July 1: Auckland

After the places I’ve passed through, New Zealand is like coming home. Auckland is a visitor-friendly city with the added advantage for me that I speak the language fluently. I secured the last ticket for the last night of a play at the Skycity Theatre – ‘Who wants to be 100?’, about four men in an old people’s home – alternately sad and riotously funny. Wonderful to enjoy a production and hear (almost) every word.
I’m in the process of booking arrangements (through an agent with Freighter Travel) to go as a passenger on a German freight ship to Sydney 8th July, in time to spend a few days with Mary and Simon.

July 5: Tauranga, North Island

Took a bus to the Coromandel Peninsula, beautiful but unreal with its pointed hills clothed in grass or forest, exotic trees, plump sheep, English-looking cows, irregular and spectacular coastline, strange rocks, gorgeous beaches, well-maintained roads, neat wooden buildings, well-ordered towns – like a full-scale model of somebody’s dream country.
I stayed two nights in backpacking hostels, then went to Hamilton yesterday, where I spent most of today with Anne’s friends, who showed me something of this attractive city and took me round Hamilton Gardens, which are stunning, before driving me to Tauranga. My ship turned out to be sailing from here tomorrow Friday instead of Auckland Sunday. Three nights aboard the Cap Beatrice.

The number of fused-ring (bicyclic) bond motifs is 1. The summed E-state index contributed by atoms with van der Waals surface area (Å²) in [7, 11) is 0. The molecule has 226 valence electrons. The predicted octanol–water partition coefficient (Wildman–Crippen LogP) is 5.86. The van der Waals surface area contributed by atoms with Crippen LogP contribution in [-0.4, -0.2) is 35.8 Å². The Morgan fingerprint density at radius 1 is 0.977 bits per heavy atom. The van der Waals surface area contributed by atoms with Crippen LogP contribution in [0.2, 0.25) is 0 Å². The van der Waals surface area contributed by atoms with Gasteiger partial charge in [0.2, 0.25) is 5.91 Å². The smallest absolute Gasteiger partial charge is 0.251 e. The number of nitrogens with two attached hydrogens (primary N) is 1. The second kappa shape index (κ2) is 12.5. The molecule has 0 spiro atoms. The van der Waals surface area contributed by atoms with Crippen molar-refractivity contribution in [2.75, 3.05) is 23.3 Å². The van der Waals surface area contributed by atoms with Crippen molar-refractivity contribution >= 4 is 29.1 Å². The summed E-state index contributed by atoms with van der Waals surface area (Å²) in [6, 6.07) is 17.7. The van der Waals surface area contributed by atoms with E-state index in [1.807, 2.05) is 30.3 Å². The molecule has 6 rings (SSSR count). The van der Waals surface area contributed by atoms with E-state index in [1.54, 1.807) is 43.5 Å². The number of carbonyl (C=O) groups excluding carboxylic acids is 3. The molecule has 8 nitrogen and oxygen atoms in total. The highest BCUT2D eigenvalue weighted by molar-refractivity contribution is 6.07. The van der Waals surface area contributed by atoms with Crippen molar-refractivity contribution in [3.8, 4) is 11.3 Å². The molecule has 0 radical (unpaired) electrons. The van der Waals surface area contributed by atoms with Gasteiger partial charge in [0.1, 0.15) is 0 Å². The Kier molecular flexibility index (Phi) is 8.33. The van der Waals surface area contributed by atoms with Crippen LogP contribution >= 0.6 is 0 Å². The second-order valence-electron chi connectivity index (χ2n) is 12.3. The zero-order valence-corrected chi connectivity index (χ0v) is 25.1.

July 10: Sydney

The German ship was cheerless compared with Tikeibank. The officers were dour Russians. I was glad of the company of the only other passenger, a Kiwi farrier, looking after five horses also crossing the Tasman Sea.

July 17: Melbourne

Six lovely days in Sydney with Mary & Simon, enjoying some family life and easy conversation. The irregularly shaped harbour and the hilliness of the city mean that there’s a fascinating new vista around every corner. It’s their winter but there are lots of cafés, where people sit outside for lunch, some even for breakfast! Ferries do a circular tour and let you get on and off when you want. In the delightful Botanic Gardens I saw some 50 large fruit bats hanging in the trees. The zoo slopes down to the water’s edge. If you tire of the animals, you can just enjoy the view. Amazing bird show – slick, varied, colourful, exhilarating and educational. Birds swooping over our heads – ‘Don’t duck, the birds will just fly lower!’

Kangaroos in captivity being gawped at by tourists including me

Kangaroos in captivity being gawped at by tourists including me